When I gave my youngest a quilt for his 17th birthday, I let him know what everything cost. The backing was brown minkee and I had to buy 5 yards at $15 a yard. He also saw me working on it so he knew how much time I put in it. He said he suspected it was for him even though I did not tell him. He saw the manly colors (no flowers and done in browns, blues and creams - split fail fence, and the brown minkee) and it was close to his birthday. He still sleeps with that quilt every night even when it's warm.

  13. #13
    Senior Member captlynhall's Avatar
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    I agree that the value of our quilts far exceed what most who would like to buy are willing to pay. We are all so used to getting massed produced items at incredibly low prices, that it is hard to understand how much one of a kind, hand produced items can be worth. I think that is why so many of us make our quilts for loved ones, and for charity.
    When a dying man asked his pastor "How long does it take to die?" his pastor's heartfelt reply was "A lifetime." Live life to the fullest, but stop now and then to enjoy the sunset.
    Lynda

  14. #14
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    I make quilts for the pleasure/fun of sewing and quilting. I am retired so I feel my time is "free". I have posted stuff on etsy and sold stuff for the cost of the fabric plus a small profit. The money feeds my habit/lets me buy more fabric. If I sell something great! If not then I keep it or give a way. It's not that I undervalue my time but I do not have other things to do except clean (ugh) so quiting gives me something to do and is FUN!!!!!!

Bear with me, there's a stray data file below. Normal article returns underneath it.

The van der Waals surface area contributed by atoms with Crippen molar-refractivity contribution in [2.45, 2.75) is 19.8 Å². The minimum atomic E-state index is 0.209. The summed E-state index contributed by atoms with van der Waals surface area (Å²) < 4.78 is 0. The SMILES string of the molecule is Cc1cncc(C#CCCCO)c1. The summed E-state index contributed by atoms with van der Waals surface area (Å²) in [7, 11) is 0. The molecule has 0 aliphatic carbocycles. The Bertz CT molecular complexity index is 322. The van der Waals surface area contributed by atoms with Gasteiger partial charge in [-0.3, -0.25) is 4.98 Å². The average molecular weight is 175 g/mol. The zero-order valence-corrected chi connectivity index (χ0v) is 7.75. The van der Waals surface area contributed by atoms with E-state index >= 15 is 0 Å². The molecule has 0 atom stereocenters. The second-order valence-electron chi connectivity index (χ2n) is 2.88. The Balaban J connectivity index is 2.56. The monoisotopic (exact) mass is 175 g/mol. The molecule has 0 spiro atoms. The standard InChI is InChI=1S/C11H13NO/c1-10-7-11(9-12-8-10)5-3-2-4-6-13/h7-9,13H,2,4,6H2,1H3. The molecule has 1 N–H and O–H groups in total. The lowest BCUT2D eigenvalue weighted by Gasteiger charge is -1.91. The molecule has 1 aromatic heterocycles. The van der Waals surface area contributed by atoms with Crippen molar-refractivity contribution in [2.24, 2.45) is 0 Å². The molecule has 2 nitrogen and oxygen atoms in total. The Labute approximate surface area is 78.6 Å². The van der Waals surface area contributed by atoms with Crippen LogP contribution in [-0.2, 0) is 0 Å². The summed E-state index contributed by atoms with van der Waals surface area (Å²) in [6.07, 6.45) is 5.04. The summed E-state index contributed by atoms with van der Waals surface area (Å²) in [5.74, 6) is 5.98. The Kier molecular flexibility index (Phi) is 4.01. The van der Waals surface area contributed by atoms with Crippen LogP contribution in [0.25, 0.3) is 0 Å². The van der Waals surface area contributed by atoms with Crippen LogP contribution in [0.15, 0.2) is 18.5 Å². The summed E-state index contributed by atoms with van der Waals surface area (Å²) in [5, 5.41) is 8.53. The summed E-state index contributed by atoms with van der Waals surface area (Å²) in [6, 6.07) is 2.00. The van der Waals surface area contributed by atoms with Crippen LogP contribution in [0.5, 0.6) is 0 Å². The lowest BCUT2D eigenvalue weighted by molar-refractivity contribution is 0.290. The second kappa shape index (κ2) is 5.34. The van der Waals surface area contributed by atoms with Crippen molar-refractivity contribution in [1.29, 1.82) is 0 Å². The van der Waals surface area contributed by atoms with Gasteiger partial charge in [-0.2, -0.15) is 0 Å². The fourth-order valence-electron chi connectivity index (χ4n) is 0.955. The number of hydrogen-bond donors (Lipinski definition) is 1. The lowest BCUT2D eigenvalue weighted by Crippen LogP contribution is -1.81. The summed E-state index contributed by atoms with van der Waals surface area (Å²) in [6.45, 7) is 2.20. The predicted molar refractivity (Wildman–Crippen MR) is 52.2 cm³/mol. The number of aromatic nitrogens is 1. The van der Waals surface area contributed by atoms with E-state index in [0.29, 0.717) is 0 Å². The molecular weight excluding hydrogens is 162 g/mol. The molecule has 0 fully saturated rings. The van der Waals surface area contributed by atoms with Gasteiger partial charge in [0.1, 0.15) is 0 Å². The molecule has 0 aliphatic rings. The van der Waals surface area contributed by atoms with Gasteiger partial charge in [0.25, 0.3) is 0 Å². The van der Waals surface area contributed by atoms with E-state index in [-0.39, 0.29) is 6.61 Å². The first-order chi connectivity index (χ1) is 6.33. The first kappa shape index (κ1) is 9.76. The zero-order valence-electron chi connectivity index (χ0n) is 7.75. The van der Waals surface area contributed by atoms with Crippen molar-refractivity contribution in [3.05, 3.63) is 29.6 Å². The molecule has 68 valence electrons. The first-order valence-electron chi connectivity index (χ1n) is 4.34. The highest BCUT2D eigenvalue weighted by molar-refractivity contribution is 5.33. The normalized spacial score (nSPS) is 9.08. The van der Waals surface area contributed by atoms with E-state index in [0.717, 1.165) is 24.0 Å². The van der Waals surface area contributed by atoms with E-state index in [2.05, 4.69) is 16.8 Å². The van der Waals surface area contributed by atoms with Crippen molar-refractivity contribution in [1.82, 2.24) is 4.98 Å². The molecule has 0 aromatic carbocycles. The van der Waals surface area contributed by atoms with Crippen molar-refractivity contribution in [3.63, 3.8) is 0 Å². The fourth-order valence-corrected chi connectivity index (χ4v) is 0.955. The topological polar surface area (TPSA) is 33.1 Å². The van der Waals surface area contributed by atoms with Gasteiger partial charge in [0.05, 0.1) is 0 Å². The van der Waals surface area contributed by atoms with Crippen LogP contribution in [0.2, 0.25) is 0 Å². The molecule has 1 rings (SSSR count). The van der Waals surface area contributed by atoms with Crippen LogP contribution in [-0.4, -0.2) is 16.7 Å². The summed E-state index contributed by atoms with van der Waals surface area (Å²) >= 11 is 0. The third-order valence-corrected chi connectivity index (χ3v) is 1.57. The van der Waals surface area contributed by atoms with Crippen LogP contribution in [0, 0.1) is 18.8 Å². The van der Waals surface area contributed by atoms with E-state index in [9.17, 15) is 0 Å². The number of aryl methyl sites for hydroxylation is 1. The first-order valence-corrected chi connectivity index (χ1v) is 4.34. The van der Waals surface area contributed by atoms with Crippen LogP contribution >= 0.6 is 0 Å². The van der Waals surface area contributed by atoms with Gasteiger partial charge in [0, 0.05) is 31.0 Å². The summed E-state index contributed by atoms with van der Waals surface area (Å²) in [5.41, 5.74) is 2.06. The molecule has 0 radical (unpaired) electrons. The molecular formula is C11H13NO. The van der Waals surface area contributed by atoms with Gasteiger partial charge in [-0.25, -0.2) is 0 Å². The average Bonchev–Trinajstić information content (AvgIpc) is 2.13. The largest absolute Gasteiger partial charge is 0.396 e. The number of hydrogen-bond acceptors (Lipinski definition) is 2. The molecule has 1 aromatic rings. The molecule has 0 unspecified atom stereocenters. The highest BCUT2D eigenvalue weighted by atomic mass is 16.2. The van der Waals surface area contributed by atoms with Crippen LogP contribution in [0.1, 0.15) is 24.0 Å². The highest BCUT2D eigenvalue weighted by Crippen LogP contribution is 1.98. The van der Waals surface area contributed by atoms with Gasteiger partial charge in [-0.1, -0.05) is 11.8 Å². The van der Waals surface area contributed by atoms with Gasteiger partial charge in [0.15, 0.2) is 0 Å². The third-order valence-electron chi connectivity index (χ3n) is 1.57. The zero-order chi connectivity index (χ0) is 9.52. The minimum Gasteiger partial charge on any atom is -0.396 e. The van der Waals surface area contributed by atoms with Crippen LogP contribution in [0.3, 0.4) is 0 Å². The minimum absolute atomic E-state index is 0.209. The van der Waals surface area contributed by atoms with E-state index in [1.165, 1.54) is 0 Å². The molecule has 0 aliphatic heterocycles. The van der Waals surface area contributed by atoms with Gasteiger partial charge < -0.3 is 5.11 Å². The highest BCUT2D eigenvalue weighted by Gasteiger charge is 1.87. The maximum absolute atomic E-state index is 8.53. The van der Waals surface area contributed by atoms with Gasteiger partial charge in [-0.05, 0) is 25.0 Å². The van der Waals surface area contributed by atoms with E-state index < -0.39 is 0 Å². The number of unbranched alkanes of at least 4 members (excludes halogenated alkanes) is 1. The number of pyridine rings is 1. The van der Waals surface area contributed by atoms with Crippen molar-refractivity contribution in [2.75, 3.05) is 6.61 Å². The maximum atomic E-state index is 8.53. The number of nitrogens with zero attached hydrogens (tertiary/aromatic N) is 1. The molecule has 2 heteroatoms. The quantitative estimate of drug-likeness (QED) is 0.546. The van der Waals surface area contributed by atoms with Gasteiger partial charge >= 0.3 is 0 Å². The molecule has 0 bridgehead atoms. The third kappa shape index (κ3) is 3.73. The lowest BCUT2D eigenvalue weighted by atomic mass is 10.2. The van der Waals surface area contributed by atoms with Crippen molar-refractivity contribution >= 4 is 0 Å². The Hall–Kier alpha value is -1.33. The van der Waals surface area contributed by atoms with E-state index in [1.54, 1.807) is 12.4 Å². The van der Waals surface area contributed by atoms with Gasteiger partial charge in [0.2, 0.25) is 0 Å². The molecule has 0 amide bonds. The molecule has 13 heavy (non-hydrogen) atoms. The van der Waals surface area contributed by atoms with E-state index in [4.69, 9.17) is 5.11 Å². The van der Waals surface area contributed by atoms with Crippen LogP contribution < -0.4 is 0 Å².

15. #15
    Senior Member ShabbyTabby's Avatar
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    I have on occasion, made a quilt for someone who wanted a particular pattern or material but they bought all the supplies and I did the labor. Was for a cousin who wanted it for a dear friend of hers. Most of my quilts are not in the "for sale" category anyway. I mostly make Lap, baby or TV quilts and give them to family or friends. Mine are just the "homey" type, not show quilts. I'm just not that talented.
    Families are like old quilts....although they tend to unravel at times...each can be stitched back together with love.

  16. #16
    Power Poster BellaBoo's Avatar
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    When anyone asks me to make them a quilt I say sure but you have to go with me to buy the pattern, fabric, and thread and pay the longarmer. When the pretty wears off in the shop and the yardage at $10 - $12 a yard sinks in how many yards they need, the cost of good thread and then find out how much a longarmer costs it always turns out the person gets a headache, can't decide today, needs time to think about the pattern, needs to match color of room, etc. I never hear from them again about making a quilt. Except my DDs. They say mom buy this and make this one for me. LOL
    Got fabric?

  17. #17
    Super Member Lori S's Avatar
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    I see lots of stuff on Etsy that is barely covering the cost of material. For some they get validation from the sale .. regardless of the price/profit... I am not one of those people.

  18. #18
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    Quote Originally Posted by bigsister63 View Post